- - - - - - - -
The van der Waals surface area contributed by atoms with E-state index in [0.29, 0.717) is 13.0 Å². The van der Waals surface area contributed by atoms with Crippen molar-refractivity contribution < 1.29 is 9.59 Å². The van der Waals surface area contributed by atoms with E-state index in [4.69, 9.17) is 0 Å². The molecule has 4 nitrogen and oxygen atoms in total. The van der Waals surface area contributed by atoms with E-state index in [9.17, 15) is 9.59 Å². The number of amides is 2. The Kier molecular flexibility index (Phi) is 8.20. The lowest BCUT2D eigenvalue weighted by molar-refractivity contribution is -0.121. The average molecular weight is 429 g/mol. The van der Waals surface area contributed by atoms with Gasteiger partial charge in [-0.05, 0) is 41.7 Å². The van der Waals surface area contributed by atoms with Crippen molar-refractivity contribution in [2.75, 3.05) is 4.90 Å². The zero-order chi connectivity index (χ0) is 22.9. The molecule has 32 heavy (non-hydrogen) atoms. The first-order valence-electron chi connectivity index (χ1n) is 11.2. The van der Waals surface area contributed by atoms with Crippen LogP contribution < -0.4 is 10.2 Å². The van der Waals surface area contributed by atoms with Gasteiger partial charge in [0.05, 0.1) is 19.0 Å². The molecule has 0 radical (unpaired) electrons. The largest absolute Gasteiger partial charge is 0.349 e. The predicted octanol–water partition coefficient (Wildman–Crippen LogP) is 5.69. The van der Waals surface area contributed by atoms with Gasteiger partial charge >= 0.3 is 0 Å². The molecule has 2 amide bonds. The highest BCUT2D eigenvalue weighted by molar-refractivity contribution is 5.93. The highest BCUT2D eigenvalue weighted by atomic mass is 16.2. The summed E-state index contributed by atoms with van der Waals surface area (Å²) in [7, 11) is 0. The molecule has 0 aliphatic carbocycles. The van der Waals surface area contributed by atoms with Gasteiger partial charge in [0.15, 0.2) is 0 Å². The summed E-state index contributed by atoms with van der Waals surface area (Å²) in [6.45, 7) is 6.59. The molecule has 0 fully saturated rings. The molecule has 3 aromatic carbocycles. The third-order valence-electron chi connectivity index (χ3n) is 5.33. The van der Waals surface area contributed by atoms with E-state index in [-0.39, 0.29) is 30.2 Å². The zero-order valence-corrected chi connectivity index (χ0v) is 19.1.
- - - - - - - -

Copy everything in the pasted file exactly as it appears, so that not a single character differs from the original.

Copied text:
The van der Waals surface area contributed by atoms with E-state index in [0.29, 0.717) is 13.0 Å². The van der Waals surface area contributed by atoms with Crippen molar-refractivity contribution < 1.29 is 9.59 Å². The van der Waals surface area contributed by atoms with E-state index in [4.69, 9.17) is 0 Å². The molecule has 4 nitrogen and oxygen atoms in total. The van der Waals surface area contributed by atoms with E-state index in [9.17, 15) is 9.59 Å². The number of amides is 2. The Kier molecular flexibility index (Phi) is 8.20. The lowest BCUT2D eigenvalue weighted by molar-refractivity contribution is -0.121. The average molecular weight is 429 g/mol. The van der Waals surface area contributed by atoms with Gasteiger partial charge in [-0.05, 0) is 41.7 Å². The van der Waals surface area contributed by atoms with Crippen molar-refractivity contribution in [2.75, 3.05) is 4.90 Å². The zero-order chi connectivity index (χ0) is 22.9. The molecule has 32 heavy (non-hydrogen) atoms. The first-order valence-electron chi connectivity index (χ1n) is 11.2. The van der Waals surface area contributed by atoms with Crippen LogP contribution < -0.4 is 10.2 Å². The van der Waals surface area contributed by atoms with Gasteiger partial charge in [0.05, 0.1) is 19.0 Å². The molecule has 0 radical (unpaired) electrons. The largest absolute Gasteiger partial charge is 0.349 e. The predicted octanol–water partition coefficient (Wildman–Crippen LogP) is 5.69. The van der Waals surface area contributed by atoms with Gasteiger partial charge >= 0.3 is 0 Å². The molecule has 2 amide bonds. The highest BCUT2D eigenvalue weighted by molar-refractivity contribution is 5.93. The highest BCUT2D eigenvalue weighted by atomic mass is 16.2. The summed E-state index contributed by atoms with van der Waals surface area (Å²) in [7, 11) is 0. The molecule has 0 aliphatic carbocycles. The van der Waals surface area contributed by atoms with Gasteiger partial charge in [0.15, 0.2) is 0 Å². The summed E-state index contributed by atoms with van der Waals surface area (Å²) in [6.45, 7) is 6.59. The molecule has 0 fully saturated rings. The molecule has 3 aromatic carbocycles. The third-order valence-electron chi connectivity index (χ3n) is 5.33. The van der Waals surface area contributed by atoms with E-state index in [-0.39, 0.29) is 30.2 Å². The zero-order valence-corrected chi connectivity index (χ0v) is 19.1.